States, Hospitals Grapple With Medical Rationing
An elderly patient is wheeled into the emergency entrance to Elmhurst Hospital Center in New York. Hospitals soon may have to make anguishing decisions about who gets lifesaving treatments at a time of medical scarcity. Kathy Willens/The Associated Press
Over the weekend, the U.S. Department of Health and Human Services issued a reminder that people with disabilities have the same worth as everybody else.
That the agency felt compelled to issue such a directive reflects the anguishing choices that American medicine has begun to confront: When medical personnel, equipment and supplies are limited, who gets lifesaving care and who doesn’t?
The HHS bulletin appeared to respond to a complaint filed with the federal agency last week by Washington state groups that serve people with disabilities. The groups argued that a draft of an emergency health plan, proposed by Washington state health officials and hospitals, gave lower priority to those with disabilities.
State and local health departments across the country have developed detailed emergency health plans in recent years, often in response to major natural disasters, such as Hurricane Katrina, or outbreaks of diseases, such as the avian and swine flus. Many of these plans, such as those in Minnesota and New York, included guidelines for rationing care in the event of shortages of medical supplies or personnel.
Federal health agencies have not issued guidelines on how to make such decisions. For example, states say they don’t understand the criteria the federal government has been using in allocating limited medical resources from the U.S. stockpile.
At least some of the state plans include the sort of language that prompted the protest in Washington state. The emergency health plan Alabama drafted in 2010, for example, states that “persons with severe mental retardation, advanced dementia or severe traumatic brain injury may be poor candidates for ventilator support.” It’s unclear if that provision is part of the state’s current emergency plan.
On the front lines, medical providers are desperately trying to avoid choosing among patients. New York-Presbyterian Hospital, at the epicenter of the outbreak, began experimenting with sharing ventilators between two patients rather than one.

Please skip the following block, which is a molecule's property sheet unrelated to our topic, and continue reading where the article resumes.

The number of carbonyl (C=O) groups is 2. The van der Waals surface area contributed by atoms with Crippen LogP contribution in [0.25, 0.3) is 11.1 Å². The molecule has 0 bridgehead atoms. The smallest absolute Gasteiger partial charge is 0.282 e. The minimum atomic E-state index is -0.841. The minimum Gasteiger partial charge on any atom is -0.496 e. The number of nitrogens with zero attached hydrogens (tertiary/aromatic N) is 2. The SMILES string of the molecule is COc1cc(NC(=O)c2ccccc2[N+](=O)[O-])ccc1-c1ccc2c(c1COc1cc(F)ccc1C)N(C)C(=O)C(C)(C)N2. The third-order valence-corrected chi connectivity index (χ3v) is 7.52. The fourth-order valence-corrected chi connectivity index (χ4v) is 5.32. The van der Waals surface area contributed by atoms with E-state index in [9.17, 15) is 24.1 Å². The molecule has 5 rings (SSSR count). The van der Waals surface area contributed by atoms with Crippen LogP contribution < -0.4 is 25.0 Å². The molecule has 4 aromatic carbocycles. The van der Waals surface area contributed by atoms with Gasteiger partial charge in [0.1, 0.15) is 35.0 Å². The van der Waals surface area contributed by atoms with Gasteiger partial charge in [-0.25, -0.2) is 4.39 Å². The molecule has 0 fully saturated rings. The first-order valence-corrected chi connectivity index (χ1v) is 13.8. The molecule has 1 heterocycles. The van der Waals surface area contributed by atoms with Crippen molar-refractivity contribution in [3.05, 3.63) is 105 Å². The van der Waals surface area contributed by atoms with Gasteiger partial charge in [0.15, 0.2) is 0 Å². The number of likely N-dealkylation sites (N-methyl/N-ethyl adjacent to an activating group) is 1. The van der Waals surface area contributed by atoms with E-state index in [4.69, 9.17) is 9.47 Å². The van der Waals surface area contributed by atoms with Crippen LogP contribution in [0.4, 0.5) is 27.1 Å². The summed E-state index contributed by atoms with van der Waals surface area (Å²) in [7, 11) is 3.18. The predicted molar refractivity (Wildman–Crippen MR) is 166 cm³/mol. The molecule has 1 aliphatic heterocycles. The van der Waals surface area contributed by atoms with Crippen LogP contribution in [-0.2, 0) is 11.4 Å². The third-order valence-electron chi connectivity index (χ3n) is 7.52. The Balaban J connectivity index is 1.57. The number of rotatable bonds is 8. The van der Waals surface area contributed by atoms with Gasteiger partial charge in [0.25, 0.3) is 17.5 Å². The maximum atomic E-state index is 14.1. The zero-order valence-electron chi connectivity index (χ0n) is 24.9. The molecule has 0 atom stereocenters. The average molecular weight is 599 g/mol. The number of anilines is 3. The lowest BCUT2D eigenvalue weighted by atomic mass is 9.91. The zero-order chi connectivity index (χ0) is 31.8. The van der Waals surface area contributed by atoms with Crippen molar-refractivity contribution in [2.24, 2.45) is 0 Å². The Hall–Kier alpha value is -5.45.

According to media reports, some U.S. hospitals already are considering issuing do-not-resuscitate orders for infected patients, regardless of the wishes of the patients. Among the hospitals identified as considering that option is Chicago’s Northwestern Memorial Hospital.
“We have not made any policy changes to patient care,” said Christopher King, a spokesman for the hospital. “What we have been doing, and similar to health systems around the country dealing with COVID-19, is conducting internal discussions and scenario planning on how to care for patients with COVID-19.”
A Change in Decision-Making
To be sure, some medical professionals have long experience making such choices — those who have operated in war zones or provided care in the wake of natural disasters, for example. And doctors and hospitals often have to choose who will get healthy organs for transplants when precious few are available.
In the last decade or so, some states have expanded these conversations.
For example, in 2006 New York health officials created emergency protocols in response to an avian flu outbreak in Asia. Their guidelines addressed an issue rattling health systems now: how to ethically allocate ventilators when the supply doesn’t meet the demand.
“The clinical guidelines propose both withholding and withdrawing ventilators from patients with the highest probability of mortality to benefit patients with the highest likelihood of survival,” the New York guidelines state.
In Louisiana after Hurricane Katrina, lawmakers passed measures to indemnify health professionals when they were forced to determine which patients received life-sustaining treatments. The state also convened medical experts to draft plans to determine how those decisions should be made.
Most other states also began creating emergency health plans, especially after the H1N1 outbreak in 2009. Because of the sensitivity of the subject, many of those conversations occurred without public input, which drew some criticism for a lack of transparency.
Others are just now getting to it. New Jersey, for example, has created a bioethics committee that will meet this week to talk about how to parcel out ventilators and other lifesaving care.
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